|1989||The Rainbow Warrior Conspiracy||Neil Travers||Television movie|
|1989||The Edge||Kenny||Television movie|
|1989||Rosalie Goes Shopping||Ray "Liebling" Greenspace|
|1990||The Plot to Kill Hitler||Count Claus von Stauffenberg||Television movie|
|1990||Unspeakable Acts||Joseph Braga||Television movie|
|1991||Hangfire||Sheriff Ike Slayton||Alternative title: First Blood Commando|
|1991||Child of Darkness, Child of Light||Dr. Phinney||Television movie|
|1992||The Habitation of Dragons||George Tolliver||Television movie screened posthumously|
|1992||The Player||Himself||Non-speaking cameo released posthumously|
|1974||How to Survive a Marriage||Alexander Kronos||Unknown episodes|
|1976||The American Parade||Streetcar conductor||Episode: "Song of Myself"|
|1976||The American Parade||Thomas Nast||Episode: "Stop Thief"|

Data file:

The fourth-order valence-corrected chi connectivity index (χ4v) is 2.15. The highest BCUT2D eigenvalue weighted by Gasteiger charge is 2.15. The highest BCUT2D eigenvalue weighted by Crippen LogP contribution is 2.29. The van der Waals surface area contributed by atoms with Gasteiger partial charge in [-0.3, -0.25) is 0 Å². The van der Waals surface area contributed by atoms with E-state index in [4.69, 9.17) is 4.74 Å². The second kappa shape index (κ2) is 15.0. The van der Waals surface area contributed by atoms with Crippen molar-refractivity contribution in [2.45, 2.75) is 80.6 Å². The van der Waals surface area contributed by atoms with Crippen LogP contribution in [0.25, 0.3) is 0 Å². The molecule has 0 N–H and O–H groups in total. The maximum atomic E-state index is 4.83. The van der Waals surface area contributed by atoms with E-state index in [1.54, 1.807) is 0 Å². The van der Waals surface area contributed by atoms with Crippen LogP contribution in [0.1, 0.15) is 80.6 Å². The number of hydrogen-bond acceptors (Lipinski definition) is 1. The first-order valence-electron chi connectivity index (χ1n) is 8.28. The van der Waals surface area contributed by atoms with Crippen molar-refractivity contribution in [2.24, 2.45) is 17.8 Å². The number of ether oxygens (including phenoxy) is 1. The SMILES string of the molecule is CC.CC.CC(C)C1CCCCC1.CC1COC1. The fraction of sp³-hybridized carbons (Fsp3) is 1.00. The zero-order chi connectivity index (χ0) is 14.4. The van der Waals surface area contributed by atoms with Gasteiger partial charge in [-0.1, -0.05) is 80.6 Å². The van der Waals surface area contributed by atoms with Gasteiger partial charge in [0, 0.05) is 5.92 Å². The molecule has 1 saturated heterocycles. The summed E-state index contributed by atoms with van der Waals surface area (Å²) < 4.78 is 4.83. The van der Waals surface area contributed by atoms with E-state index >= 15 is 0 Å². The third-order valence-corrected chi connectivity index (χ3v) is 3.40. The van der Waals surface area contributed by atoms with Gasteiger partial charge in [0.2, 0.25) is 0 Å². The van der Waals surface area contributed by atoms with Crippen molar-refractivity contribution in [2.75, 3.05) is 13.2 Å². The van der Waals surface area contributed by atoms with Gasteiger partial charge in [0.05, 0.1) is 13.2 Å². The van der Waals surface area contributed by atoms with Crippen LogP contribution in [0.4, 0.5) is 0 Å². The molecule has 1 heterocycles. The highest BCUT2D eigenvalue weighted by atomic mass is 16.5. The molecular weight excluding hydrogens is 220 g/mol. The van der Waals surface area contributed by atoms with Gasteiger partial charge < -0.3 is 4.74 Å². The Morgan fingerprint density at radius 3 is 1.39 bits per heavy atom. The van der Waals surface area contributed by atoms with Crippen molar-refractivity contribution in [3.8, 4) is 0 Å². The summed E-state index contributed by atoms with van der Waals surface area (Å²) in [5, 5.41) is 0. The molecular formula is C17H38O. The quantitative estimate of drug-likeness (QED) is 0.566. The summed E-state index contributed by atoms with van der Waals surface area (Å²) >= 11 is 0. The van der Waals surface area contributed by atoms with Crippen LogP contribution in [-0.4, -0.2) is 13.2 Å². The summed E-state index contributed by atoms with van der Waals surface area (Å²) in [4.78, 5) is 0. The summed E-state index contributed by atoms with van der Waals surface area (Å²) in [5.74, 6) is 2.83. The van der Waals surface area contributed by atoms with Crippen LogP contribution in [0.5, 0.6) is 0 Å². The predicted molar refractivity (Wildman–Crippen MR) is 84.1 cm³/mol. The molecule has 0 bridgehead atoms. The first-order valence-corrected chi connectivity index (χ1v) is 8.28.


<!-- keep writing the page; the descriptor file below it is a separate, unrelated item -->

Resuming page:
|1976||Sybil||Richard J. Loomis||2 episodes|
|1977||Roots||Ol' George Johnson||3 episodes|
|1977||Baretta||Ray||Episode: "Guns and Brothers"|
|1981||BBC2 Playhouse||Young American||Episode: "Mrs. Reinhardt"|
|1983||Chiefs||Sonny Butts||2 episodes|
|1985||Robert Kennedy & His Times||Robert F. Kennedy||Episode: "#1.1"|
|1985||The New Alfred Hitchcock Presents||Arthur||Episode: "Arthur, or the Gigolo"|
|1986||The Twilight Zone||Arthur Lewis||Episode: "Button, Button"|
|1987||The Hitchhiker||Jerry Rulac||Episode: "Why Are You Here?"|
Awards and nominations
|1978||Kansas City Film Critics Circle Awards||Best Actor||Midnight Express||Won|
|1979||BAFTA Awards||Best Actor in a Leading Role||Nominated|
|Golden Globe Awards||Best Actor – Motion Picture Drama||Nominated|
|New Star of the Year – Actor||Won|
- Witchel, Alex. (April 16, 1997) "For the Widow Of Brad Davis, Time Cannot Heal All the Wounds", New York Times; accessed July 31, 2007.
- The Sheila Variations: Feb. 19/20 at The Knitting Factory: Alex Davis: Man of the Year 
- "Davis, Brad". glbtq. Retrieved 2014-06-29.
- Fox, David (1991-09-22). "How Much Does Hollywood Really Care About AIDS?". LA Times.
- Davis, Susan Davis with Hilary Vries. After Midnight: The Life and Death of Brad Davis. Pocket Books, 1997, pp. 283-299; ISBN 0-671-79672-0